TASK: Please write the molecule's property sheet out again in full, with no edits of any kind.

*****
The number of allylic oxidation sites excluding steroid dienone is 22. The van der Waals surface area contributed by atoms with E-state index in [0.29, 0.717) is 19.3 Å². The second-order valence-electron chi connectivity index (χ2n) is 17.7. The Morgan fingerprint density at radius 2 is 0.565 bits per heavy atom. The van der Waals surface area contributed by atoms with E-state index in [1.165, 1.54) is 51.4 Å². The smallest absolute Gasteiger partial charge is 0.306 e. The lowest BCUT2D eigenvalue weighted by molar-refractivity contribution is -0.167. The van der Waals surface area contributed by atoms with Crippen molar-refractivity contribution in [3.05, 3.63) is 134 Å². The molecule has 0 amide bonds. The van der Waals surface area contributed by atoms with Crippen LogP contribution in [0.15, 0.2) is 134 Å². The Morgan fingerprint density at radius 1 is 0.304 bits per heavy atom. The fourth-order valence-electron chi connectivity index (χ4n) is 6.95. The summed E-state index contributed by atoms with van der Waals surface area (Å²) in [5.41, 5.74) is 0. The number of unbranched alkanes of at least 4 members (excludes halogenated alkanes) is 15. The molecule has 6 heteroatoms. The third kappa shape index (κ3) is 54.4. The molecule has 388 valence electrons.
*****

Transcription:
The number of allylic oxidation sites excluding steroid dienone is 22. The van der Waals surface area contributed by atoms with E-state index in [0.29, 0.717) is 19.3 Å². The second-order valence-electron chi connectivity index (χ2n) is 17.7. The Morgan fingerprint density at radius 2 is 0.565 bits per heavy atom. The van der Waals surface area contributed by atoms with E-state index in [1.165, 1.54) is 51.4 Å². The smallest absolute Gasteiger partial charge is 0.306 e. The lowest BCUT2D eigenvalue weighted by molar-refractivity contribution is -0.167. The van der Waals surface area contributed by atoms with Crippen molar-refractivity contribution in [3.05, 3.63) is 134 Å². The molecule has 0 amide bonds. The van der Waals surface area contributed by atoms with Crippen LogP contribution in [0.15, 0.2) is 134 Å². The Morgan fingerprint density at radius 1 is 0.304 bits per heavy atom. The fourth-order valence-electron chi connectivity index (χ4n) is 6.95. The summed E-state index contributed by atoms with van der Waals surface area (Å²) in [5.41, 5.74) is 0. The number of unbranched alkanes of at least 4 members (excludes halogenated alkanes) is 15. The molecule has 6 heteroatoms. The third kappa shape index (κ3) is 54.4. The molecule has 388 valence electrons.